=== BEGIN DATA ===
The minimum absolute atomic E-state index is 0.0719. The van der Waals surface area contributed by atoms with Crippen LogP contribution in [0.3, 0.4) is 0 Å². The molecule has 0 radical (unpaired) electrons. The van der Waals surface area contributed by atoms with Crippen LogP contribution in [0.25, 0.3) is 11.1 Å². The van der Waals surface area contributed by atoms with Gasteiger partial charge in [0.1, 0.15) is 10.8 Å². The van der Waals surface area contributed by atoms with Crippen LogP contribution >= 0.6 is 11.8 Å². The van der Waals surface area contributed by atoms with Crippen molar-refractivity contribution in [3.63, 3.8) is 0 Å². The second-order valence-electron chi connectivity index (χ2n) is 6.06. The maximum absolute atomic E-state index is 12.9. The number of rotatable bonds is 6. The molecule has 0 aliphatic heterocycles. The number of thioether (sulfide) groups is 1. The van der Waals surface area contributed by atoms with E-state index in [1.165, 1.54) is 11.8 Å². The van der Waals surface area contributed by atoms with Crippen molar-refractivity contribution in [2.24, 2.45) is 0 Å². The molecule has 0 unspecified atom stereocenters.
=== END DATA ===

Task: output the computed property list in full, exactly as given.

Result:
The minimum absolute atomic E-state index is 0.0719. The van der Waals surface area contributed by atoms with Crippen LogP contribution in [0.3, 0.4) is 0 Å². The molecule has 0 radical (unpaired) electrons. The van der Waals surface area contributed by atoms with Crippen LogP contribution in [0.25, 0.3) is 11.1 Å². The van der Waals surface area contributed by atoms with Gasteiger partial charge in [0.1, 0.15) is 10.8 Å². The van der Waals surface area contributed by atoms with Crippen LogP contribution >= 0.6 is 11.8 Å². The van der Waals surface area contributed by atoms with Crippen molar-refractivity contribution in [3.63, 3.8) is 0 Å². The second-order valence-electron chi connectivity index (χ2n) is 6.06. The maximum absolute atomic E-state index is 12.9. The number of rotatable bonds is 6. The molecule has 0 aliphatic heterocycles. The number of thioether (sulfide) groups is 1. The van der Waals surface area contributed by atoms with E-state index in [1.165, 1.54) is 11.8 Å². The van der Waals surface area contributed by atoms with Crippen molar-refractivity contribution in [2.24, 2.45) is 0 Å². The molecule has 0 unspecified atom stereocenters.